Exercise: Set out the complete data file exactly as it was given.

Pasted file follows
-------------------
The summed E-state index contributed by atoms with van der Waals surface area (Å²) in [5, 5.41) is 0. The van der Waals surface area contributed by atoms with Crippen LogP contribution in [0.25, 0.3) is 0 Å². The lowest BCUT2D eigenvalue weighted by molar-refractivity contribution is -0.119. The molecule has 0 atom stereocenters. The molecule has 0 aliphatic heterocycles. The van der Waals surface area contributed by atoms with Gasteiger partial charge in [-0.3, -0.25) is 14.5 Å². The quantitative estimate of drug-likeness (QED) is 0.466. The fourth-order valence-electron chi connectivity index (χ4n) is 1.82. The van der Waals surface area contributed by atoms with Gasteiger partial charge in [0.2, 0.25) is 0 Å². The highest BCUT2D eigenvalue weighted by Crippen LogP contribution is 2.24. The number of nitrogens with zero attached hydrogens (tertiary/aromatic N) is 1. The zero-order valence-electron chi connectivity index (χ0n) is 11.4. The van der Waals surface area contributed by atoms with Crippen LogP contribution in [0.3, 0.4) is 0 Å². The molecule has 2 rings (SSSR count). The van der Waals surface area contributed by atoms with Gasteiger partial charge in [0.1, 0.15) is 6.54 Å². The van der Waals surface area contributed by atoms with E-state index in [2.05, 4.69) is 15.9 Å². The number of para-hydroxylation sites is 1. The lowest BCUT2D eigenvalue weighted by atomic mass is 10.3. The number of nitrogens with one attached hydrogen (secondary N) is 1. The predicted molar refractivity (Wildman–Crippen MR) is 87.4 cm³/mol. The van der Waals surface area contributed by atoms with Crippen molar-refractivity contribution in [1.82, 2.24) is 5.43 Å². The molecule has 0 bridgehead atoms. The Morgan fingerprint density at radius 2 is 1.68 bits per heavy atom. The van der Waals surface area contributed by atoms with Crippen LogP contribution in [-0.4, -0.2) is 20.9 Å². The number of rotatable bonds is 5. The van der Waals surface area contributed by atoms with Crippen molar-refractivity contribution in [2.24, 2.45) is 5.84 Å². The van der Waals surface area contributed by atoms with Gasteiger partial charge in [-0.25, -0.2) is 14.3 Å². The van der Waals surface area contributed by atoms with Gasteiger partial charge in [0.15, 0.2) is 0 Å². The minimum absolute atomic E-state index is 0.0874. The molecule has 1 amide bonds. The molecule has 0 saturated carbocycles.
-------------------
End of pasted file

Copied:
The summed E-state index contributed by atoms with van der Waals surface area (Å²) in [5, 5.41) is 0. The van der Waals surface area contributed by atoms with Crippen LogP contribution in [0.25, 0.3) is 0 Å². The lowest BCUT2D eigenvalue weighted by molar-refractivity contribution is -0.119. The molecule has 0 atom stereocenters. The molecule has 0 aliphatic heterocycles. The van der Waals surface area contributed by atoms with Gasteiger partial charge in [-0.3, -0.25) is 14.5 Å². The quantitative estimate of drug-likeness (QED) is 0.466. The fourth-order valence-electron chi connectivity index (χ4n) is 1.82. The van der Waals surface area contributed by atoms with Gasteiger partial charge in [0.2, 0.25) is 0 Å². The highest BCUT2D eigenvalue weighted by Crippen LogP contribution is 2.24. The number of nitrogens with zero attached hydrogens (tertiary/aromatic N) is 1. The zero-order valence-electron chi connectivity index (χ0n) is 11.4. The van der Waals surface area contributed by atoms with Crippen LogP contribution in [0.3, 0.4) is 0 Å². The molecule has 2 rings (SSSR count). The van der Waals surface area contributed by atoms with Gasteiger partial charge in [0.1, 0.15) is 6.54 Å². The van der Waals surface area contributed by atoms with E-state index in [2.05, 4.69) is 15.9 Å². The number of para-hydroxylation sites is 1. The lowest BCUT2D eigenvalue weighted by atomic mass is 10.3. The number of nitrogens with one attached hydrogen (secondary N) is 1. The predicted molar refractivity (Wildman–Crippen MR) is 87.4 cm³/mol. The van der Waals surface area contributed by atoms with Crippen molar-refractivity contribution in [1.82, 2.24) is 5.43 Å². The molecule has 0 bridgehead atoms. The Morgan fingerprint density at radius 2 is 1.68 bits per heavy atom. The van der Waals surface area contributed by atoms with Crippen LogP contribution in [-0.4, -0.2) is 20.9 Å². The number of rotatable bonds is 5. The van der Waals surface area contributed by atoms with Crippen molar-refractivity contribution in [2.24, 2.45) is 5.84 Å². The van der Waals surface area contributed by atoms with Gasteiger partial charge in [-0.25, -0.2) is 14.3 Å². The van der Waals surface area contributed by atoms with Gasteiger partial charge in [0.15, 0.2) is 0 Å². The minimum absolute atomic E-state index is 0.0874. The molecule has 1 amide bonds. The molecule has 0 saturated carbocycles.